Carnival Cruise Lines

Topics: Holland America Line, Carnival Cruise Lines, Cruise line Pages: 5 (1796 words) Published: May 31, 2010
Carnival Cruise Lines|
Managing in a Global Marketplace: Individual Case Study|
Jeffrey Barno|

Table of Contents
Introduction3
Discussion3
Conclusion7
Bibliography9

Introduction
Carnival Cruise Lines was established in 1972 by Ted Arison. Over time, Carnival forged the concept of less costly cruises with shorter trips, making cruises a more viable option for a wider variety of vacationers. The company is currently based in Miami, Florida but has spread globally since its inception, impacting markets in North America and Europe (Daniels, Radebaugh, & Sullivan, 2009). Although Carnival brands have evolved over time to include other cruise options for their guests--such as luxury and port to port trips--the vast majority of their business is still attributed to the original brand of “fun ships (Applegate, Kwortnick, & Piccoli, 2006).” This paper will analyze the case study, Carnival Cruise Lines: Exploiting a Sea of Global Opportunity in an attempt to explore just how Carnival was able to grow and market themselves into a successful international company. Specifically, topics of interest will include the dominance that Carnival has and will possesses through proprietorships in multiple positions across the world. Discussion

Arison’s concept of the “fun ship” revamped and changed the face of the cruise industry from being by and large a vacation option for the wealthy to a source of retreat and entertainment for a broader spectrum of middle class individuals (Daniels, Radebaugh, & Sullivan, 2009). What began as a small independent operation has matured into twelve cruise ship brands owned and operated by Carnival Corporation (Applegate, Kwortnick, & Piccoli, 2006). The original Carnival cruise line to this day encompasses more than just a ship; rather, its ships are most closely comparable to “Las Vegas on water.” These ships are known for entertainment offerings which include casinos, shopping centers, theme dinners, weight and exercise rooms, activities, and of course bars (Daniels, Radebaugh, & Sullivan, 2009). Carnival Corporation has expanded into a conglomerate and is currently the leader in the cruise industry, controlling the largest portion of the cruise line market and catering to 2 million passengers each year. They have reached success through utilizing multiple brands spread across the world. They offer cruises to just about every area of the world, including Antarctica (Daniels, Radebaugh, & Sullivan, 2009). Having multiple locations and cruise lines is advantageous for a number of reasons. Most importantly, it provides access points in many regions of the world giving vacationers and cruise patrons the option to explore a variety of locations on their cruises. As a matter of fact, Carnival brands service the majority of the world’s cruise goers through operating in target markets including North America, Great Britain, France, Spain, Germany and Italy (Daniels, Radebaugh, & Sullivan, 2009). Each brand controls its own niche and is differentiated from the other subsidiaries controlled under Carnival Corporation. Each line offers themes based on its geographical location or destination point. Also, there are differing levels of amenities and associated pricing levels offered. This allows Carnival Corporation to capture a larger portion of the market through differentiation. What was once seen as strictly an activity for rich vacationers is now available to a wider range of individuals (Daniels, Radebaugh, & Sullivan, 2009). The concept of the cruise industry lends itself to international business and Carnival has certainly capitalized on the phenomenon. This advantage gives the company both human and non-human resources from around the globe. Their scope of business also provides Carnival with the capability to transfer assets to sites where they are most valuable at the time. For example, the company often moves their cruise ships to wherever they will service the...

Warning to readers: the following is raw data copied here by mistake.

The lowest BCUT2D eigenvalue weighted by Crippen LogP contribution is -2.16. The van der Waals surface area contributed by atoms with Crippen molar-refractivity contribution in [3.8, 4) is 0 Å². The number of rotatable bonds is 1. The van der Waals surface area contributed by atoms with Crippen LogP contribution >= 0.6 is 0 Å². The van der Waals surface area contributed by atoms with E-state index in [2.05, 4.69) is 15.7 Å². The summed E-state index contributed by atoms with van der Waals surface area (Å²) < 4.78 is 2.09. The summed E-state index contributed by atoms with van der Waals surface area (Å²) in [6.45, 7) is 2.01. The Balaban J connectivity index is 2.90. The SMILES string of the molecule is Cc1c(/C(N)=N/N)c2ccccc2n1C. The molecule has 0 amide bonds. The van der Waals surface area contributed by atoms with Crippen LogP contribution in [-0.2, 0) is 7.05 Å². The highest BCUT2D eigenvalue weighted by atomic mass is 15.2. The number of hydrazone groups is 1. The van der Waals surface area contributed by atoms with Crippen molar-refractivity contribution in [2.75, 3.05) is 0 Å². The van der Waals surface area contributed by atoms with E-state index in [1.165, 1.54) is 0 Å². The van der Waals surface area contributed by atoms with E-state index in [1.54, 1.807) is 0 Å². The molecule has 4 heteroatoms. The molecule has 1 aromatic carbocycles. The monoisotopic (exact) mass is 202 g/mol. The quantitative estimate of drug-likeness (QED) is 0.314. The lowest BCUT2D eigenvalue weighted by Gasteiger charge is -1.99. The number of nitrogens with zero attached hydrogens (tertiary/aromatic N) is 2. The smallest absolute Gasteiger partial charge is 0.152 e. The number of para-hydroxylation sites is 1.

Bibliography: Applegate, L. M., Kwortnick, R. J., & Piccoli, G. (2006). Carnival Cruise Lines. Harvard Business School , p 32.
Carnival. (2010). Retrieved May 22, 2010, from Carnival Website: http://www.carnival.com/
Carnival Web Site Rates High. (2009, July 29). Retrieved May 22, 2010, from Cruise Industry News Website: http://www.cruiseindustrynews.com/cruise-news/3017-72909-carnival-web-site-rates-high.html?q=carnival
(2009). Carnival Cruise Lines: Exploiting a Sea of Global Opportunity. In J. D. Daniels, L. H. Radebaugh, & D. P. Sullivan, International Businiess 13e: Environments & Operations (pp. 24-28). Upper Saddle River, NJ: Prentice Hall.
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